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There is Nothing “Wrong” With My Child

Right now, my husband and I are in an “in between” state with lots of questions about our 4 year old son. It’s the kind of state where I’ve lost sleep and driven myself crazy by going deeper and deeper on the internet trying to become more informed. It’s the kind of state that has made me question if I’ve done something wrong as a parent, not provided something for our child that he needed. 

Our son started a PreK class this year with a known speech delay. Last year, we couldn’t go to unfamiliar, crowded, or loud places. He would become inconsolable or frightened or cover his ears with his hands. After working with a speech therapist and attending a speech immersion class for a semester he made massive progress. His pediatrician felt that we would not have seen so much advancement so quickly if he had an underlying diagnosis. She felt that he has an anxious personality and with time and us continuing to work with him, he would catch up and be fine. 

He started PreK strong but over time the bigger class and not clicking with the teacher has started to become overwhelming for him. The school wants to do some more evaluations to see if he may need more help or if there is something else going on. They went ahead and told us to be prepared for “autism” to come up so we won’t be shocked if it does. And that’s where we are now.

All I want is to help him succeed.

We are going to go through with the evaluations the school is suggesting. I don’t care if he has an additional diagnosis besides a speech delay or not. I am willing to hear any information that may help us to help him have more successful school and life experiences.  At the same time, I appreciate his doctor’s willingness not to rush into a diagnosis.

What did I do or not do?

Did I cause his speech delay? Was there something more I could have done when he was younger? Do we need to just give him more time? Is there another factor at play? I’ve asked myself these questions a million times.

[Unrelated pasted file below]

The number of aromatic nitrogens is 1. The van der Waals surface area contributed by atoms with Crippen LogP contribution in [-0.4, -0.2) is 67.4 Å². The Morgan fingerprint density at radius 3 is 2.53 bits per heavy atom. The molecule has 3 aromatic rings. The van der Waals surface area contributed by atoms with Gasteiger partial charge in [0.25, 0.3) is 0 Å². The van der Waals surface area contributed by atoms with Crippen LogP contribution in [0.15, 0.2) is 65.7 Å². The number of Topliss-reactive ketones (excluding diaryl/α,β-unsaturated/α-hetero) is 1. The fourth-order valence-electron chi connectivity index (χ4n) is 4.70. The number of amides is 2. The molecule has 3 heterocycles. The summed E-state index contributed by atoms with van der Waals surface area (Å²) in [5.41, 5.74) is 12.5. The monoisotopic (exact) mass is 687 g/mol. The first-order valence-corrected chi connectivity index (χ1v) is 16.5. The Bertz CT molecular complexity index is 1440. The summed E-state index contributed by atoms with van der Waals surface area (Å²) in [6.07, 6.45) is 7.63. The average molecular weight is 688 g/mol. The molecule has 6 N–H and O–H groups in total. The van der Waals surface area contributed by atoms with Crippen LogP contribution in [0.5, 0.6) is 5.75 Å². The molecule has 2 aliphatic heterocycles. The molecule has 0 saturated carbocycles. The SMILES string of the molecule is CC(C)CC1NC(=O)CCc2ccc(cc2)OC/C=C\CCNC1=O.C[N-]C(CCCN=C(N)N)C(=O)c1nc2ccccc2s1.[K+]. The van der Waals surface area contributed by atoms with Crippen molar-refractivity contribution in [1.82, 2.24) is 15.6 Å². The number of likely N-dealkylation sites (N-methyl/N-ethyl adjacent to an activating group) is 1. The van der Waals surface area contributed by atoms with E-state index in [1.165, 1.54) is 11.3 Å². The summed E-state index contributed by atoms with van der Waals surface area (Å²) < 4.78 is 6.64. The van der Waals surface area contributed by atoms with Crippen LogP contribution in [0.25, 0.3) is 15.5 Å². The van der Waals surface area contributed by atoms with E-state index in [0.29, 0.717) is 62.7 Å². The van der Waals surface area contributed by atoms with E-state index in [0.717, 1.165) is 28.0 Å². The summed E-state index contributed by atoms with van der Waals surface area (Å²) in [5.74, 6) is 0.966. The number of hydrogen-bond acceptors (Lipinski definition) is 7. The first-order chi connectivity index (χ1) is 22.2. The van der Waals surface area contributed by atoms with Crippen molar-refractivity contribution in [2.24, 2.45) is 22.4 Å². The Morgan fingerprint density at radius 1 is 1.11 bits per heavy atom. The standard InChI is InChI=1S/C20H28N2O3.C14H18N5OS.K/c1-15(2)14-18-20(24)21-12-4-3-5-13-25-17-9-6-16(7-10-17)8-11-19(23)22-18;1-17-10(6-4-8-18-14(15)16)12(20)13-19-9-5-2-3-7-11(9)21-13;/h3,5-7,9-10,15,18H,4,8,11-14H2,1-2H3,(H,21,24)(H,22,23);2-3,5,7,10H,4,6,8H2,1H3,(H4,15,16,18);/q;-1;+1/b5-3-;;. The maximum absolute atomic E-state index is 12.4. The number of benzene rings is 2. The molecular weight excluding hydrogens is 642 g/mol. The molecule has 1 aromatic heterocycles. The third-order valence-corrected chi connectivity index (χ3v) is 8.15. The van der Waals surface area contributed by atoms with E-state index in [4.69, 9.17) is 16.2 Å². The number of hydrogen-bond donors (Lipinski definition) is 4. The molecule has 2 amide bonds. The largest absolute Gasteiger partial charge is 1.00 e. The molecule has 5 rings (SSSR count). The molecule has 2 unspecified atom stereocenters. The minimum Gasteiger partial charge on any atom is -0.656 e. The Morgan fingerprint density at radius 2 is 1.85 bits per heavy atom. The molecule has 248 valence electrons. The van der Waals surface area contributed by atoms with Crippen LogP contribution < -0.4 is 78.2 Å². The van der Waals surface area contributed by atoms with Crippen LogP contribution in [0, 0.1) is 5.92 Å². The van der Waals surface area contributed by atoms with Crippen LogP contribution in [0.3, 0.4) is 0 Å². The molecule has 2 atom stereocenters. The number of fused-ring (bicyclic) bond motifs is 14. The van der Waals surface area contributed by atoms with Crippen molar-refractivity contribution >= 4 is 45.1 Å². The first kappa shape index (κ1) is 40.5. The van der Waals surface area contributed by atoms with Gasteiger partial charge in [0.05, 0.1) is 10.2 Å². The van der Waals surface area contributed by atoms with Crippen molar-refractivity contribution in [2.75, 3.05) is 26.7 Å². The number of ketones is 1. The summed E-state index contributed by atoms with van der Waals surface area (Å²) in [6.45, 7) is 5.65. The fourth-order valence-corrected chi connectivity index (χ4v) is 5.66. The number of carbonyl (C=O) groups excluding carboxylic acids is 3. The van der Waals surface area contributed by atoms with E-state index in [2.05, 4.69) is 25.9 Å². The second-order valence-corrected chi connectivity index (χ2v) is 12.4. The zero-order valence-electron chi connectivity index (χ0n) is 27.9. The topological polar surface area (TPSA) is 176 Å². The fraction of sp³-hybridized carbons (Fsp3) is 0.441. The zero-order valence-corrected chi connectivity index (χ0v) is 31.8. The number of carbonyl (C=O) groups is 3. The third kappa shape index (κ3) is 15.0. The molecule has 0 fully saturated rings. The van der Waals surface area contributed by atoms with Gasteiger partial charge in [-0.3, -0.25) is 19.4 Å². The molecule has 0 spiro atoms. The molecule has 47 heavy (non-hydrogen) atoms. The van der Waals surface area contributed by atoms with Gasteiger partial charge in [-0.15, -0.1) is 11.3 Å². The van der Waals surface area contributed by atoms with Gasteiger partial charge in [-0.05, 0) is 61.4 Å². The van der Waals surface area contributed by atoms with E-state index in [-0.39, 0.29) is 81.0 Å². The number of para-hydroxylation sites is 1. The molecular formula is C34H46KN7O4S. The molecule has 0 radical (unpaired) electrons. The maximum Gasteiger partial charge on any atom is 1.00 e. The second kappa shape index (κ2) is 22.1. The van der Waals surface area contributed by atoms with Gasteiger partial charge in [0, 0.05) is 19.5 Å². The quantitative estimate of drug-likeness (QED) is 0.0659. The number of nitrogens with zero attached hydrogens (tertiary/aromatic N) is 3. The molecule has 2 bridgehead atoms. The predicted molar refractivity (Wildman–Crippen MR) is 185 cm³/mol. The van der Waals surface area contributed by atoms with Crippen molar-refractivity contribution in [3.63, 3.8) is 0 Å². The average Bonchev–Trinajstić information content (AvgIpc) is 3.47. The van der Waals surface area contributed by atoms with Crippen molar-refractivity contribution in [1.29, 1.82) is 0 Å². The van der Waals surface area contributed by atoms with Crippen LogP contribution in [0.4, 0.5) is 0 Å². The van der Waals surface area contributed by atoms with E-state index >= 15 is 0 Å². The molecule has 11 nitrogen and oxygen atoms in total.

I’ve even been down a slippery slope after watching too many Netflix documentaries wondering if it was the fluoride in tap water I drank or BPA in plastic I’ve used. I hope it isn’t my fault, but I have tried and will continue to try to do my best for my son

Nothing is wrong with my child.

We live in a day and age where we get easily offended, I know. I have had a few people tell me they do think there is something else “wrong” with my child. I am going to continue to try to keep the mama bear inside me tame when I hear this. Instead of following through on my initial instinct I will try to be one of those graceful people who offers teaching moments.

We have read his favorite books to him so often, even when he was a baby, that the binding on them has cracked. Once at church, where he has the hardest time, someone accused me of holding him too much. But if I didn’t he would become unmanageable, and we wouldn’t be able to be there at all. I’m all for the village mentality, but man, people can be bold.  Some people have said we didn’t MAKE him talk. But since having our second child who is a chatterbox and knowing we didn’t do anything different, I think maybe kids are just born different. 

Just because my son does not talk as much as his peers does not mean he doesn’t understand everything going on around him. He has unique perspectives and answers. It just may take him a little longer to share. He walks into school every day by himself, fist bumps the PE teacher on the way to class, and smiles at everyone. He took the candy from his stocking at Christmas and wrapped it up to give his best friend as a gift. He takes up for  his little sister when she is in trouble.